French oceanographer Cousteau's iconic ship to sail again

January 7, 2016
The famous ship of late French oceanographer Jacques Cousteau, the Calypso, is docked at the port of La Rochelle on November 17,
The famous ship of late French oceanographer Jacques Cousteau, the Calypso, is docked at the port of La Rochelle on November 17, 2005

Celebrated French marine explorer Jacques Cousteau's iconic ship the Calypso—out of commission after an accident 20 years ago—will sail again in a few months, its owners said Thursday.

The ship became a household name for millions of television viewers in the 1960s and 1970s with a gripping documentary series the "Undersea World of Jacques Cousteau."

The Cousteau Society said the vessel will "be getting a whole new life" after it sank in 1996 in Singapore when a barge rammed into the ship just as it was departing for an expedition in the Yellow River in China.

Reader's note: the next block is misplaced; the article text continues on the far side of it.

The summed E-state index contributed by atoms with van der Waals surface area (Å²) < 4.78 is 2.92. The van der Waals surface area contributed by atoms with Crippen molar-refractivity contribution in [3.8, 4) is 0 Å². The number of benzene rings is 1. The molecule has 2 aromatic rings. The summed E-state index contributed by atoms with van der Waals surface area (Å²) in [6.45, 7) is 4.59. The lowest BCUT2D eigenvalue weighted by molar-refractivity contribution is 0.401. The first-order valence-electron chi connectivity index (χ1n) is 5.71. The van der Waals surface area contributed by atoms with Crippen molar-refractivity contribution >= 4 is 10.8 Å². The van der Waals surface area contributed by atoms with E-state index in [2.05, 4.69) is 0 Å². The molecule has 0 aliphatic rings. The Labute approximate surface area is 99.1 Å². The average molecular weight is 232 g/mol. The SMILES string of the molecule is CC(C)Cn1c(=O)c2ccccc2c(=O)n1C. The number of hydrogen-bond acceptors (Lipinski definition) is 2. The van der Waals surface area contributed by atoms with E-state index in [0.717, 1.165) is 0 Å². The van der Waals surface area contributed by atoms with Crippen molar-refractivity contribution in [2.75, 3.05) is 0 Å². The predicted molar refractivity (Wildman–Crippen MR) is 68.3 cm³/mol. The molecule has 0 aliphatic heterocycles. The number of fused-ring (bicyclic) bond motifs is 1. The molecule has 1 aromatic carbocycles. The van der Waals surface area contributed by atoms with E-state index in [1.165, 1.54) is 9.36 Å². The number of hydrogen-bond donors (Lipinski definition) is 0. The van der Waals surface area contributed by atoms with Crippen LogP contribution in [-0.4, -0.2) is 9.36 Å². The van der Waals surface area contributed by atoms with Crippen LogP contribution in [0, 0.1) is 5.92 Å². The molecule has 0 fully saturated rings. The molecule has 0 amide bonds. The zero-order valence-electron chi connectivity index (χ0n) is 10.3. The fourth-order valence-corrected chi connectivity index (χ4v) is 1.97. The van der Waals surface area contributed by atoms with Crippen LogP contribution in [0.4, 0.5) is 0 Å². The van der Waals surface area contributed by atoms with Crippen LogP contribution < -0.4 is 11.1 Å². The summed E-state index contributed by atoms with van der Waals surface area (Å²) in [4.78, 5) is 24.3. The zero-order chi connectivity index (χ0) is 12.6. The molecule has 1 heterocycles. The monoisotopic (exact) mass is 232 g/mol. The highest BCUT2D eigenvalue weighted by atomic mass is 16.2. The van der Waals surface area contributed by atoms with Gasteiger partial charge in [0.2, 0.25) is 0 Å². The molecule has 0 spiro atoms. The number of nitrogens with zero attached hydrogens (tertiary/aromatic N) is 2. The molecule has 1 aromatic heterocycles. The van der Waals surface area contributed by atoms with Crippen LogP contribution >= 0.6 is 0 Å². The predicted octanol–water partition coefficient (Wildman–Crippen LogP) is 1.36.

"At the end of the first trimester of 2016 Calypso will be able to leave the... shipyard, to begin its new life," a statement said.

"Restored, she will sail again as an Ambassador for the Seas and Oceans, as Captain Cousteau wished."

The vessel was docked at a shipbuilding yard in Brittany in France for repairs in 2007 but a spat emerged over payment and the Equipe Cousteau was ordered by court to pay the shipyard 300,000 euros in repair costs by March last year.

It then raised the money through public contributions.

The Calypso began its life as a British minesweeper in 1943 and was acquired in 1950 by Cousteau.

Explore further: Cousteau's grandson plans 31-day undersea mission

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